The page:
Sunday, April 14, 2013

The Forensic Genealogy Institute in Dallas, Texas

For the past few days, I have been in Dallas, Texas, where I participated in a great genealogical educational opportunity.  I attended the Forensic Genealogy Institute, offered by the Council for the Advancement of Forensic Genealogy (the second time they've done this).  Forensic here means "genealogical research, analysis, and reporting in cases with legal implications" (from the CAFG home page).  I and about two dozen more genealogists -- most of us professionals, but some just starting to test the waters -- had more than 20 hours of instruction that included real-world work examples and resources.  Sessions covered an overview of different applications of forensic genealogy, legal and ethnical considerations, the role of the forensic genealogist, and business aspects.  We each earned a Certificate of Completion (not to be confused with being certified!).

I have been researching my own family history for almost 40 (!) years now, and other people's for close to 15 years.  Working as a genealogist has no set educational or experience requirements, so the background I already had in history, research and analysis techniques, writing reports, multiple languages, indexing, etc. was enough to get me started.  Over the years I have attended many, many talks on genealogical topics and techniques and have learned quite a bit.  But I was impressed with how much information the institute managed to cram into our heads over such a short time.  The case studies and real-world experiences related by the instructors were by far the most valuable part of the institute.  I recommend that anyone considering forensic genealogical work watch the CAFG Web site and sign up the next time the institute is scheduled (current plans are for next March).

Another enjoyable aspect of the institute was actually getting to meet several people I've previously communicated with only by e-mail.  It was a pleasure to meet Dee Dee King, Leslie Lawson, Kelvin Meyers, Michael Ramage, Debbie Parker Wayne, Amy Coffin, Janis Martin (who has the same birthday as I do!), and Charlene Pipkin in person.


  1. I'm so glad you got to experience this - it sounds wonderful!

    You said: "We each earned a Certificate of Completion (not to be confused with being certified!)." This got me thinking...what certifications ARE out there? What certifications (if any) should someone looking to hire a professional genealogist expect someone to have. What certifications do you currently have, and what would you like to earn? Maybe the answer to this would be a good subject for a separate blog post?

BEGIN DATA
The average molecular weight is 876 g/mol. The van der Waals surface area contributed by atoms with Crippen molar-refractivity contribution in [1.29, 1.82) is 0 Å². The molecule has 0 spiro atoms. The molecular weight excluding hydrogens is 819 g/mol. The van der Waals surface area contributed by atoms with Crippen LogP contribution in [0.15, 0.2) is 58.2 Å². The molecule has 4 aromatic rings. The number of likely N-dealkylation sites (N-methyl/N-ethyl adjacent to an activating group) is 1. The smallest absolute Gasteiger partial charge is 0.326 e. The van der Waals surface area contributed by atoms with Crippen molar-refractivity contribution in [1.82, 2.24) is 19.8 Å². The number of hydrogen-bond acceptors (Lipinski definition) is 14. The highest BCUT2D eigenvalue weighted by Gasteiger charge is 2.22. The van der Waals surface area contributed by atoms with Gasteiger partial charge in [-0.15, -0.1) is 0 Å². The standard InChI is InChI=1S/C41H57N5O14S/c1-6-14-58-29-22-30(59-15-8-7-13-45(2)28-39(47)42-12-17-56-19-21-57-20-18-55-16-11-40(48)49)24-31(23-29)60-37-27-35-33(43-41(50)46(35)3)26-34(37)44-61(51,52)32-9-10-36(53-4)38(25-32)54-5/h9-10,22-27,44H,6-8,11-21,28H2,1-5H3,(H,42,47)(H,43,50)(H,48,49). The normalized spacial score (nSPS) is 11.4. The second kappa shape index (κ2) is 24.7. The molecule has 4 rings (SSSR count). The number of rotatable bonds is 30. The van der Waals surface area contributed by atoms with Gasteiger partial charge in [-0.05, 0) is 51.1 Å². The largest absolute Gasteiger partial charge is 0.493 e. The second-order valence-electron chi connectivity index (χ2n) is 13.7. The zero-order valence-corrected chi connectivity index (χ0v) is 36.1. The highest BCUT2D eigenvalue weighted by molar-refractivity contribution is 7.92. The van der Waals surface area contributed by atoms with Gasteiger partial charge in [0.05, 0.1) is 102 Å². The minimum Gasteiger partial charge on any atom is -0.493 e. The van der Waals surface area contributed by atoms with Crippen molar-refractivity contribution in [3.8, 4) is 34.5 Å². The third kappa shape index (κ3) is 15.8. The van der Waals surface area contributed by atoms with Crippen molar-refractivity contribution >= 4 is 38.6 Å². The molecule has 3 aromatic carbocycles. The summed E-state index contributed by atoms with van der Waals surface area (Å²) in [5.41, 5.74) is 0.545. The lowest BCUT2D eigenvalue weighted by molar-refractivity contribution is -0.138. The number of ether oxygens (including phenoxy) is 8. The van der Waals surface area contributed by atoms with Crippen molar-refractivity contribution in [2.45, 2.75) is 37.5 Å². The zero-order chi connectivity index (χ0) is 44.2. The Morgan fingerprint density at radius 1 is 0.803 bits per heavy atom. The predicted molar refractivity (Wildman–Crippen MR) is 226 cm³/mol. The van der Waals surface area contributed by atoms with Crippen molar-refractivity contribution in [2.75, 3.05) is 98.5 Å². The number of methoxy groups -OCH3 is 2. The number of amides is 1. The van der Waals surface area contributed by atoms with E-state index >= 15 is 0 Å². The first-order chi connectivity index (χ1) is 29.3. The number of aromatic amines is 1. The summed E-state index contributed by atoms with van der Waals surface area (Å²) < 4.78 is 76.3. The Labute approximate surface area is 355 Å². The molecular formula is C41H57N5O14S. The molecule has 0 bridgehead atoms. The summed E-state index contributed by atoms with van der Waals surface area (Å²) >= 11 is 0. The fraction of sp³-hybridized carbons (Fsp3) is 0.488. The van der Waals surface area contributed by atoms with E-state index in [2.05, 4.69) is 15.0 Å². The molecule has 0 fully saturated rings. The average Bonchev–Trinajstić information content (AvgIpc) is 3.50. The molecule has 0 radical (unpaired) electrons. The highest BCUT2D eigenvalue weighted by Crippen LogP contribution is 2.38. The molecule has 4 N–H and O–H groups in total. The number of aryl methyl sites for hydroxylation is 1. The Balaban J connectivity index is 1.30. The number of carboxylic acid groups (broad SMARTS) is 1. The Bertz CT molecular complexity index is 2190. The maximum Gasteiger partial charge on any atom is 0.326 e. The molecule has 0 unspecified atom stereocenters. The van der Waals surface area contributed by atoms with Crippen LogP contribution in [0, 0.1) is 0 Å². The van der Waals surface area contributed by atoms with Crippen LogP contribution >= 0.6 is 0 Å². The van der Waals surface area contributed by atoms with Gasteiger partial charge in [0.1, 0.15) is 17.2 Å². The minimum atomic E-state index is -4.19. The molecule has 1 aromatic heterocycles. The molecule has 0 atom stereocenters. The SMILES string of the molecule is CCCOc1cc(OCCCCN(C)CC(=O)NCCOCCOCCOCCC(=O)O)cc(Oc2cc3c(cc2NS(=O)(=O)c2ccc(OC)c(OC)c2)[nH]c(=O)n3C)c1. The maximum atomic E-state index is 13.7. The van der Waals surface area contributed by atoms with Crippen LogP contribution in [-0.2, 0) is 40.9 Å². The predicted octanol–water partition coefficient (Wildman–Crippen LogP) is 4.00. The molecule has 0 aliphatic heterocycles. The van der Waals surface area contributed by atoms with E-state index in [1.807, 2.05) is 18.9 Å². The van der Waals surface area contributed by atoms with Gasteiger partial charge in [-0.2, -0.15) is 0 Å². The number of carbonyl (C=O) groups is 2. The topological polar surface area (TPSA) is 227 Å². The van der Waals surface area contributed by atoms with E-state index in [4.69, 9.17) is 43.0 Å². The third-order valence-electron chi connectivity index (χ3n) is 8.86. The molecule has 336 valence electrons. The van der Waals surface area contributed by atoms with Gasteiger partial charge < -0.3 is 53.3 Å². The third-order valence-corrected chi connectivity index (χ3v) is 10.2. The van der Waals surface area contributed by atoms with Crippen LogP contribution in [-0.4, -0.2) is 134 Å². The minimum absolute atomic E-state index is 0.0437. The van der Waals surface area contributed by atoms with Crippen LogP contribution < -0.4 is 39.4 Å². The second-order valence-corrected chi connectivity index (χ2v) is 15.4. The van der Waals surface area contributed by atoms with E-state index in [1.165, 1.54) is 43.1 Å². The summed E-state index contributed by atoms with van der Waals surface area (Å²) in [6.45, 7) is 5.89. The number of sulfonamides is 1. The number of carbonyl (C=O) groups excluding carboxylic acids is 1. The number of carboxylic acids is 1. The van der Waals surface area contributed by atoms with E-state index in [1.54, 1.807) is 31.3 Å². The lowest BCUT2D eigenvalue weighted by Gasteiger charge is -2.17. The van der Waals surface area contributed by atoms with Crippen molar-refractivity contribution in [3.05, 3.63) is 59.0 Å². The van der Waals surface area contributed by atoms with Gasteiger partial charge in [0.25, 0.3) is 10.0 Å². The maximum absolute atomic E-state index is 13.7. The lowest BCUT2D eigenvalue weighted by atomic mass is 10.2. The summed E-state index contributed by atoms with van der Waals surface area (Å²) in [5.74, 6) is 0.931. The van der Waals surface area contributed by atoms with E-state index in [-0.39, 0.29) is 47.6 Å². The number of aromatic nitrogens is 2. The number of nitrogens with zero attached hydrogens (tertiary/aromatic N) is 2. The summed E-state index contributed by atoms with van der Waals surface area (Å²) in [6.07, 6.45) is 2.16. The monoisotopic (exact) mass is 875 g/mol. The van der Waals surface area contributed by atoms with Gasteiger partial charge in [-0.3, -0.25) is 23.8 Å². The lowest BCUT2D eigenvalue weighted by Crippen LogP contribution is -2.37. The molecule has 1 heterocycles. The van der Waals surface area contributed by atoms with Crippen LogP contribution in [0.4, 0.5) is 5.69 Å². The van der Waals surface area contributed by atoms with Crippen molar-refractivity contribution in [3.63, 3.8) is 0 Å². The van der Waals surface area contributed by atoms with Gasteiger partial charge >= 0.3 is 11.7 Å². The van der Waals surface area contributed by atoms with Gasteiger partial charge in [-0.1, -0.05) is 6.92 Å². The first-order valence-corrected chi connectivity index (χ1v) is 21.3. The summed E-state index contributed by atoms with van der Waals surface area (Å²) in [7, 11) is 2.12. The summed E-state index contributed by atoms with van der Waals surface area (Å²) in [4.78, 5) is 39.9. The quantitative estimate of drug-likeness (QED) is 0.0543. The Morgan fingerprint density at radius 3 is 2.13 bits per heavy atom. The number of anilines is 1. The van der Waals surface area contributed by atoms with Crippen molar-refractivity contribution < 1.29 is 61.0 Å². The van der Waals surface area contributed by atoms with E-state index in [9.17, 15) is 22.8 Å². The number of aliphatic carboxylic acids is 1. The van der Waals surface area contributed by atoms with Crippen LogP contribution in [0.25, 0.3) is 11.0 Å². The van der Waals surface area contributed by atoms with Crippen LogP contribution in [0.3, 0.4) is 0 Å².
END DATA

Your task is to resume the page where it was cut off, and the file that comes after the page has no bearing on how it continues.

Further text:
2. The two certifications available in the U.S. are Certified Genealogist (CG), controlled by the Board for Certification of Genealogists, and Accredited Genealogist (AG), controlled by the International Commission for the Accreditation of Professional Genealogists. (Other certifications are available in different countries.) Most professional genealogists have neither, and neither is required to work as a professional genealogist or to do professional-quality work. Going by the information on their respective Web sites, there are currently 169 AG's and 249 CG's. I think there are probably quite a few more than 418 professional genealogists in the U.S. Being certified is particularly useful for getting some jobs that require a certification (such as some government contracts) and for qualifying as an expert witness for courts.

    I am one of the many professional genealogists who are not certified (though some people might say I'm certifiable). I have not found a need to be certified, as I am not trying to get government contracts nor to testify in court. I am waiting for CAFG to create its certification for forensic genealogists, which I will probably want to earn.

  3. Thank you for the wonderful insights into your experience at the Forensic Genealogy Institute. And it was a pleasure to meet you.

    Dee Dee, CG
    CAFG Secretary-Treasurer

    1. Thank you, Dee Dee! You and the other instructors made it a very valuable experience.



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